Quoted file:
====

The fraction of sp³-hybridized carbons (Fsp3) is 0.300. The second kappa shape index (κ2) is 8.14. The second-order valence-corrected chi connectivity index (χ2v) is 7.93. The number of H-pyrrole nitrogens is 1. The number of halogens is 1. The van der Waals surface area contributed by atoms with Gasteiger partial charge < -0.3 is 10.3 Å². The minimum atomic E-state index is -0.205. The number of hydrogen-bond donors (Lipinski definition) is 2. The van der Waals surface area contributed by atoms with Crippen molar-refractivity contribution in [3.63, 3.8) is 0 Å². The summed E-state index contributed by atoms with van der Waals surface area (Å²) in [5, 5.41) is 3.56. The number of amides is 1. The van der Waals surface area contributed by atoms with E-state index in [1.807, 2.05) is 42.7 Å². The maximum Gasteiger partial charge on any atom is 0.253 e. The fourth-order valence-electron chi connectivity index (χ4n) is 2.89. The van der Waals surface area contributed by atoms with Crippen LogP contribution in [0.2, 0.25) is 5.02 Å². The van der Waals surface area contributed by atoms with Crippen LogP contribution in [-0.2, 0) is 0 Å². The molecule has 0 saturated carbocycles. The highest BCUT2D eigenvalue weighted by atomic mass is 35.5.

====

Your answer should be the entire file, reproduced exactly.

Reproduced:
The fraction of sp³-hybridized carbons (Fsp3) is 0.300. The second kappa shape index (κ2) is 8.14. The second-order valence-corrected chi connectivity index (χ2v) is 7.93. The number of H-pyrrole nitrogens is 1. The number of halogens is 1. The van der Waals surface area contributed by atoms with Gasteiger partial charge < -0.3 is 10.3 Å². The minimum atomic E-state index is -0.205. The number of hydrogen-bond donors (Lipinski definition) is 2. The van der Waals surface area contributed by atoms with Crippen molar-refractivity contribution in [3.63, 3.8) is 0 Å². The summed E-state index contributed by atoms with van der Waals surface area (Å²) in [5, 5.41) is 3.56. The number of amides is 1. The van der Waals surface area contributed by atoms with E-state index in [1.807, 2.05) is 42.7 Å². The maximum Gasteiger partial charge on any atom is 0.253 e. The fourth-order valence-electron chi connectivity index (χ4n) is 2.89. The van der Waals surface area contributed by atoms with Crippen LogP contribution in [0.2, 0.25) is 5.02 Å². The van der Waals surface area contributed by atoms with Crippen LogP contribution in [-0.2, 0) is 0 Å². The molecule has 0 saturated carbocycles. The highest BCUT2D eigenvalue weighted by atomic mass is 35.5.